HAIR. The hair is the richest ornament of women. Of old, virgins used to wear it loose, except when they were in mourning.-Luther.

Her head was bare, but for her native ornament of hair, which in a simple knot was tied; sweet negligence-unheeded bait of love.-Dryden.

Fair tresses man's imperial race ensnare, and beauty draws us with a single hair.-Pope.

By common consent gray hairs are a crown of glory; the only object of respect that can never excite envy.-Bancroft.

How ill white hairs become a fool and jester!-Shakespeare.

Soft hair, on which light drops a diadem.-Massey.

Those curious locks, so aptly twined, whose every hair a soul doth bind.— Carew.

Beware of her fair locks, for when she

winds them round a young man's neck, she will not set him free again.-Goethe. Her sunny locks hang on her temples like a golden fleece.-Shakespeare.

The hairs of age are messengers which bid us to repent and pray.-Of death they are the harbingers that do prepare the way-Vaux.

Hair, 'tis the robe which curious nature weaves to hang upon the head, and to adorn our bodies.-When we were born, God doth bestow that garment.When we die, then like a soft and silken canopy it still is over us.-In spite of death, our hair grows in the grave, and that alone looks fresh, when all our other beauty is gone.-Decker.

HAND. I love a hand that meets my own with a grasp that causes some sensation.-F. S. Osgood.

Other parts of the body assist the speaker but the hands speak themselves. -By them we ask, promise, invoke, dismiss, threaten, entreat, deprecate.-By them we express fear, joy, grief, our doubts, assent, or penitence; we show moderation or profusion, and mark number and time. Quintilian.

The hand is the mind's only perfect vassal; and when, through age or illness, the connection between them is interrupted, there are few more affecting tokens of human decay.-Tuckerman. HAPPINESS. (See " OCCUPATION.") Happiness can be built only on virtue, and must of necessity have truth for its foundation.-Coleridge.

No man is happy who does not think himself so.-Marcus Antoninus.

Happiness is neither within us only, or without us; it is the union of ourselves with God.-Pasoal.

The world would be both better and brighter if we would dwell on the duty of happiness, as well as on the happiness of duty.-Sir J. Lubbock.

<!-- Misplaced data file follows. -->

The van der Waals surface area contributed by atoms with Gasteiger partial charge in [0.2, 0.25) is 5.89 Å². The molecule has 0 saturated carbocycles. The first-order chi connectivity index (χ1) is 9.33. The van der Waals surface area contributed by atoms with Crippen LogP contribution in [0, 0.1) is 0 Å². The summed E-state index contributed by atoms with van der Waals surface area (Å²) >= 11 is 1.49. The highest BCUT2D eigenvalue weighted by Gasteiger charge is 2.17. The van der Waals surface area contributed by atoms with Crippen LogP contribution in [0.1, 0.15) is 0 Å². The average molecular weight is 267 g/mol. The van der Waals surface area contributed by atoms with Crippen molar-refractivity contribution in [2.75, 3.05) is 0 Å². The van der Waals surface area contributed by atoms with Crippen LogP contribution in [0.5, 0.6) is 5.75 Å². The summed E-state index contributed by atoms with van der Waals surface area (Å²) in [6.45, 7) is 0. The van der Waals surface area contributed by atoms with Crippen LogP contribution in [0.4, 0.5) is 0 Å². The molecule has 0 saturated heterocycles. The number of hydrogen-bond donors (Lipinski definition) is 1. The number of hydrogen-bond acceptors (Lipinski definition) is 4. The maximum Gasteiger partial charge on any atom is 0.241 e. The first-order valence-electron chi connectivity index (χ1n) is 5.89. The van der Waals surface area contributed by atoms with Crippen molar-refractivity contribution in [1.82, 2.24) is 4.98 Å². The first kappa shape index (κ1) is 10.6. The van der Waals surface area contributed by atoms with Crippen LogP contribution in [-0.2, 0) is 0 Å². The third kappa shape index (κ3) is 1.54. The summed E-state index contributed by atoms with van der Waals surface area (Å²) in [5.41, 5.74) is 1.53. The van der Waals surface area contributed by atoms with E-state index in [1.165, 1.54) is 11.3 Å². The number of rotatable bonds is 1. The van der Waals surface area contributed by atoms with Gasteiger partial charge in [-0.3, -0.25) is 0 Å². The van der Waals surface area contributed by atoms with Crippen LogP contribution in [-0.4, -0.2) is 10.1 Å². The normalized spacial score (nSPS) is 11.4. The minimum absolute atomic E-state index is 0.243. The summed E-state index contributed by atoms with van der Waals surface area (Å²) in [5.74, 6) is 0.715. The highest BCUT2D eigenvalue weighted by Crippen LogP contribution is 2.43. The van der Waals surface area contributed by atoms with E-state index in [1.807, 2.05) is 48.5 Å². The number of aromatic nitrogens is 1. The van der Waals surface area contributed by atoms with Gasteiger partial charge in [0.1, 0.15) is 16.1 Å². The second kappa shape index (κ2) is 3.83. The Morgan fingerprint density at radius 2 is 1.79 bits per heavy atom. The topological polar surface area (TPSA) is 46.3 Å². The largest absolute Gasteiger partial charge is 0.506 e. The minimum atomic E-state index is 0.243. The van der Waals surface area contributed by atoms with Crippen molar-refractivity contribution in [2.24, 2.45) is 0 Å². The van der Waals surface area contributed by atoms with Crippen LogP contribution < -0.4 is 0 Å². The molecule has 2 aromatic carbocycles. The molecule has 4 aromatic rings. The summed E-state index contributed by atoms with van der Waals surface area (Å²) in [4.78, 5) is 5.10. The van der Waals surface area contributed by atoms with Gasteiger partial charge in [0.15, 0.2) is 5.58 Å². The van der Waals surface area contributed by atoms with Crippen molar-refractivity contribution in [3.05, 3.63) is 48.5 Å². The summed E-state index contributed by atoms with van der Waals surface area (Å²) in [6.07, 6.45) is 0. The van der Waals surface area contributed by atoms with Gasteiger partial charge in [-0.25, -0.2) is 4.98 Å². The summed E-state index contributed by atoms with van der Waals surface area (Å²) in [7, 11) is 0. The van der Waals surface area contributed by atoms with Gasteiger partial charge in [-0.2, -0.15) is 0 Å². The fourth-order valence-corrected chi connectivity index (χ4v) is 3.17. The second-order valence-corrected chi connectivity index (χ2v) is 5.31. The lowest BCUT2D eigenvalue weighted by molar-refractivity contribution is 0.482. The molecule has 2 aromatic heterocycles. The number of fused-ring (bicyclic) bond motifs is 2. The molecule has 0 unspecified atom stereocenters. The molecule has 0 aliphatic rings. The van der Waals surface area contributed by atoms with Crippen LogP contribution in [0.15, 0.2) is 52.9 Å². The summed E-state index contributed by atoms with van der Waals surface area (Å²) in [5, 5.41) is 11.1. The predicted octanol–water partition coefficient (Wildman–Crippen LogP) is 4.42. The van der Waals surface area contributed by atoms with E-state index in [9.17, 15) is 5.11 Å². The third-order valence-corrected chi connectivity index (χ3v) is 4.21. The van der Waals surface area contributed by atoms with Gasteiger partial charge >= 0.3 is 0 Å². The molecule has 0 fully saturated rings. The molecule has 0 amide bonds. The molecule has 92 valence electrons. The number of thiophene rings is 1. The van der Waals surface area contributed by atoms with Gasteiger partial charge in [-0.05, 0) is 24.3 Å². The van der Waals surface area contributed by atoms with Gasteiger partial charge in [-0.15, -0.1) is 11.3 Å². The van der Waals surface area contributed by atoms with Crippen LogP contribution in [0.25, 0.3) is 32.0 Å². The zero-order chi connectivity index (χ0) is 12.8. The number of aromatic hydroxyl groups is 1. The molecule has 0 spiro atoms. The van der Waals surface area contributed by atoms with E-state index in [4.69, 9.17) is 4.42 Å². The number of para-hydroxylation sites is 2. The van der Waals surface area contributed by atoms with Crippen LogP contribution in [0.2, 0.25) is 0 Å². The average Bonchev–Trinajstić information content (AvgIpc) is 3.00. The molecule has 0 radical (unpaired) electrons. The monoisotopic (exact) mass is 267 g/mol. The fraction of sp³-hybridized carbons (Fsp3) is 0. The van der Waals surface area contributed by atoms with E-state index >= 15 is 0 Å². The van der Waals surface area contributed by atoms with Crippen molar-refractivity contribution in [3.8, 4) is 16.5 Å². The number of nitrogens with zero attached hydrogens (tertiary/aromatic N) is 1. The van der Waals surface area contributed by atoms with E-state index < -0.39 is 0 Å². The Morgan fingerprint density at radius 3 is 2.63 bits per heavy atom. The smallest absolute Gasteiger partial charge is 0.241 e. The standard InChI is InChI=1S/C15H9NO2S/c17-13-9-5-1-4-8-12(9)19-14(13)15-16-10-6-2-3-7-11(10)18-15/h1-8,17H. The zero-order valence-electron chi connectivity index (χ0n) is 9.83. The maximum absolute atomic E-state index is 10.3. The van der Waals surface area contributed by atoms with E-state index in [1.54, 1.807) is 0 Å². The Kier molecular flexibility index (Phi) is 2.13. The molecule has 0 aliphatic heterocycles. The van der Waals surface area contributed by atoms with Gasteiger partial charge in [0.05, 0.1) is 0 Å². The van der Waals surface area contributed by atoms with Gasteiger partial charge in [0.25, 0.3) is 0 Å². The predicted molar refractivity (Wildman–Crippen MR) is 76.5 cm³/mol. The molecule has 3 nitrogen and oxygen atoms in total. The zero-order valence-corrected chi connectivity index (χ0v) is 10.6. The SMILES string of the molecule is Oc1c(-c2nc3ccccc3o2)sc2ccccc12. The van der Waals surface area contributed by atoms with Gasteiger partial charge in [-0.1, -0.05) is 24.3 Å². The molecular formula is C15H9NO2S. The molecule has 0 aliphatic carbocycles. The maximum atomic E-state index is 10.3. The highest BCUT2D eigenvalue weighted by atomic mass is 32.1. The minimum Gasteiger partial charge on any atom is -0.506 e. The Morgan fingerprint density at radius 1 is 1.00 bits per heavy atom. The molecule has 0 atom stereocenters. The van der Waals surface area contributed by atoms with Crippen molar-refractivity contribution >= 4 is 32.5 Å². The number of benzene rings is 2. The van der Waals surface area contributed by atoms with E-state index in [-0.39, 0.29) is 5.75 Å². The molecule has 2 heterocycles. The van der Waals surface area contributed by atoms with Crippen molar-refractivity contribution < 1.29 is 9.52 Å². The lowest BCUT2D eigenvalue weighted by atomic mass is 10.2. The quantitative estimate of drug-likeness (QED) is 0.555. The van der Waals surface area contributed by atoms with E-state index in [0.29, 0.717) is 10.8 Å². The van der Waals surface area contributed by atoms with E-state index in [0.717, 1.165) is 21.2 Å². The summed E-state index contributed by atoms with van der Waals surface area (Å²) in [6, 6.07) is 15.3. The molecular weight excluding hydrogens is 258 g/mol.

Happiness consists in being perfectly satisfied with what we have got and with what we haven't got.

It is not how much we have, but how much we enjoy, that makes happiness.Spurgeon.

I am more and more convinced that our happiness or unhappiness depends far more on the way we meet the events

of life, than on the nature of those events themselves.-Humboldt.

Happiness is like manna; it is to be gathered in grains, and enjoyed every day. It will not keep; it cannot be accumulated; nor have we got to go out of ourselves or into remote places to gather it, since it has rained down from Heaven, at our very doors.

Seek happiness for its own sake, and you will not find it; seek for duty, and happiness will follow as the shadow comes with the sunshine.-Tryon Edwards.

In vain do they talk of happiness who never subdued an impulse in obedience to a principle. He who never sacrificed a present to a future good, or a personal to a general one, can speak of happiness only as the blind do of colors.Horace Mann.

Men of the noblest dispositions think themselves happiest when others share their happiness with them.-Jeremy Taylor.

All who would win joy, must share it; happiness was born a twin.-Byron.

Happiness is a butterfly, which, when pursued, is always just beyond your grasp, but which, if you will sit down quietly, may alight upon you.

Happiness in this world, when it comes, comes incidentally.-Make it the object of pursuit, and it leads us a wild-goose chase, and is never attained.-Hawthorne.

If one only wished to be happy, this could be easily accomplished; but we wish to be happier than other people, and this is always difficult, for we believe others to be happier than they are.Montesquieu.

Happiness consists in the attainment of our desires, and in our having only right desires.-Augustine.

The strength and the happiness of a man consists in finding out the way in which God is going, and going in that way, too.-H. W. Beecher.

Few things are needful to make the wise man happy, but nothing satisfies the fool;-and this is the reason why so many of mankind are miserable.-Rochefoucauld.

What happiness is, the Bible alone shows clearly and certainly, and points